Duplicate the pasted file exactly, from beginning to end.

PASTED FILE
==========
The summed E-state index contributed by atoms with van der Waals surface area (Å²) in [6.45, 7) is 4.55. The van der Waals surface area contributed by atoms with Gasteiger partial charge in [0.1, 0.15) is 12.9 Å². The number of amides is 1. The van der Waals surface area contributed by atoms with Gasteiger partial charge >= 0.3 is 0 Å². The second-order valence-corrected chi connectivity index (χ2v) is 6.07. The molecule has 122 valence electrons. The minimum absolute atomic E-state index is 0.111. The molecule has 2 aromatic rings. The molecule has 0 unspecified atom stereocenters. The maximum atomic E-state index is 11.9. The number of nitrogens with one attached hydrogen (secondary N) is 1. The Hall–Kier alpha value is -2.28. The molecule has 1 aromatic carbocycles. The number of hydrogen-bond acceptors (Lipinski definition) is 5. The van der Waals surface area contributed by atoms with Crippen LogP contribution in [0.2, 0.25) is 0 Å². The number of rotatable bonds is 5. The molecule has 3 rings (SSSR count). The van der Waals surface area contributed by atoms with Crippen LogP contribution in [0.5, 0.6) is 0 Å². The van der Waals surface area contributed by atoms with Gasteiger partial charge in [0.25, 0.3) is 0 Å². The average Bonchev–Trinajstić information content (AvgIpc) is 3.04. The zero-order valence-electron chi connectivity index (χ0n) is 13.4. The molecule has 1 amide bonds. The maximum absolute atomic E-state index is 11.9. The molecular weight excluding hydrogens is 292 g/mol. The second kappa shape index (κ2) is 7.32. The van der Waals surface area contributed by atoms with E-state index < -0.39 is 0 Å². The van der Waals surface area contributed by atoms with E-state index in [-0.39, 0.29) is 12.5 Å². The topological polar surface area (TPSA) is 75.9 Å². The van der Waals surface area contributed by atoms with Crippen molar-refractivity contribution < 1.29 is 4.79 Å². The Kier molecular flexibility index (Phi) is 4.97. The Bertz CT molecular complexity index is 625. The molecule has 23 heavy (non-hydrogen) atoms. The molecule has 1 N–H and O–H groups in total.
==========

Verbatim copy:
The summed E-state index contributed by atoms with van der Waals surface area (Å²) in [6.45, 7) is 4.55. The van der Waals surface area contributed by atoms with Gasteiger partial charge in [0.1, 0.15) is 12.9 Å². The number of amides is 1. The van der Waals surface area contributed by atoms with Gasteiger partial charge >= 0.3 is 0 Å². The second-order valence-corrected chi connectivity index (χ2v) is 6.07. The molecule has 122 valence electrons. The minimum absolute atomic E-state index is 0.111. The molecule has 2 aromatic rings. The molecule has 0 unspecified atom stereocenters. The maximum atomic E-state index is 11.9. The number of nitrogens with one attached hydrogen (secondary N) is 1. The Hall–Kier alpha value is -2.28. The molecule has 1 aromatic carbocycles. The number of hydrogen-bond acceptors (Lipinski definition) is 5. The van der Waals surface area contributed by atoms with Crippen LogP contribution in [0.2, 0.25) is 0 Å². The number of rotatable bonds is 5. The molecule has 3 rings (SSSR count). The van der Waals surface area contributed by atoms with Crippen LogP contribution in [0.5, 0.6) is 0 Å². The van der Waals surface area contributed by atoms with Gasteiger partial charge in [0.25, 0.3) is 0 Å². The average Bonchev–Trinajstić information content (AvgIpc) is 3.04. The zero-order valence-electron chi connectivity index (χ0n) is 13.4. The molecule has 1 amide bonds. The maximum absolute atomic E-state index is 11.9. The molecular weight excluding hydrogens is 292 g/mol. The second kappa shape index (κ2) is 7.32. The van der Waals surface area contributed by atoms with E-state index < -0.39 is 0 Å². The van der Waals surface area contributed by atoms with E-state index in [-0.39, 0.29) is 12.5 Å². The topological polar surface area (TPSA) is 75.9 Å². The van der Waals surface area contributed by atoms with Crippen molar-refractivity contribution < 1.29 is 4.79 Å². The Kier molecular flexibility index (Phi) is 4.97. The Bertz CT molecular complexity index is 625. The molecule has 23 heavy (non-hydrogen) atoms. The molecule has 1 N–H and O–H groups in total.